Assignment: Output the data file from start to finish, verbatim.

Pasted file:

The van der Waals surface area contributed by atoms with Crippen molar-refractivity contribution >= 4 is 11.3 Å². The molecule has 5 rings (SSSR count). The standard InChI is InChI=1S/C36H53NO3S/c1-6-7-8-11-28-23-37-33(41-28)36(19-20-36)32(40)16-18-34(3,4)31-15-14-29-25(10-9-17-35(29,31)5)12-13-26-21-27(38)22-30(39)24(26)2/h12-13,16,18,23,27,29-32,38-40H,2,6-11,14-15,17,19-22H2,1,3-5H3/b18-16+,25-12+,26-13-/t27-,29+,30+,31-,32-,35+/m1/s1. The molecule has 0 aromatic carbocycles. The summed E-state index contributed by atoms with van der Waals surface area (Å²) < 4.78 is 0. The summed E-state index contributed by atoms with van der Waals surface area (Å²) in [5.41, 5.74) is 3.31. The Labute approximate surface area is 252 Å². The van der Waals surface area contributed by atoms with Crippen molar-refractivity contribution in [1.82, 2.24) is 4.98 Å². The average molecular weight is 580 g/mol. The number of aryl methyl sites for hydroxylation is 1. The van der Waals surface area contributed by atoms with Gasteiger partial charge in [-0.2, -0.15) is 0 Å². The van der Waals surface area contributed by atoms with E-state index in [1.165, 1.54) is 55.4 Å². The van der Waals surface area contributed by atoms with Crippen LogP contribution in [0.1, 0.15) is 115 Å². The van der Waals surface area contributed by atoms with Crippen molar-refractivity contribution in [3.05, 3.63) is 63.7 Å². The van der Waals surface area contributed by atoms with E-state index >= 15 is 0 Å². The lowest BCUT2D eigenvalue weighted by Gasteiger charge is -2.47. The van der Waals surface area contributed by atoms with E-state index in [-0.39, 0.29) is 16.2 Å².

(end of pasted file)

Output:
The van der Waals surface area contributed by atoms with Crippen molar-refractivity contribution >= 4 is 11.3 Å². The molecule has 5 rings (SSSR count). The standard InChI is InChI=1S/C36H53NO3S/c1-6-7-8-11-28-23-37-33(41-28)36(19-20-36)32(40)16-18-34(3,4)31-15-14-29-25(10-9-17-35(29,31)5)12-13-26-21-27(38)22-30(39)24(26)2/h12-13,16,18,23,27,29-32,38-40H,2,6-11,14-15,17,19-22H2,1,3-5H3/b18-16+,25-12+,26-13-/t27-,29+,30+,31-,32-,35+/m1/s1. The molecule has 0 aromatic carbocycles. The summed E-state index contributed by atoms with van der Waals surface area (Å²) < 4.78 is 0. The summed E-state index contributed by atoms with van der Waals surface area (Å²) in [5.41, 5.74) is 3.31. The Labute approximate surface area is 252 Å². The van der Waals surface area contributed by atoms with Crippen molar-refractivity contribution in [1.82, 2.24) is 4.98 Å². The average molecular weight is 580 g/mol. The number of aryl methyl sites for hydroxylation is 1. The van der Waals surface area contributed by atoms with Gasteiger partial charge in [-0.2, -0.15) is 0 Å². The van der Waals surface area contributed by atoms with E-state index in [1.165, 1.54) is 55.4 Å². The van der Waals surface area contributed by atoms with Crippen LogP contribution in [0.1, 0.15) is 115 Å². The van der Waals surface area contributed by atoms with Crippen molar-refractivity contribution in [3.05, 3.63) is 63.7 Å². The van der Waals surface area contributed by atoms with E-state index >= 15 is 0 Å². The lowest BCUT2D eigenvalue weighted by Gasteiger charge is -2.47. The van der Waals surface area contributed by atoms with E-state index in [-0.39, 0.29) is 16.2 Å².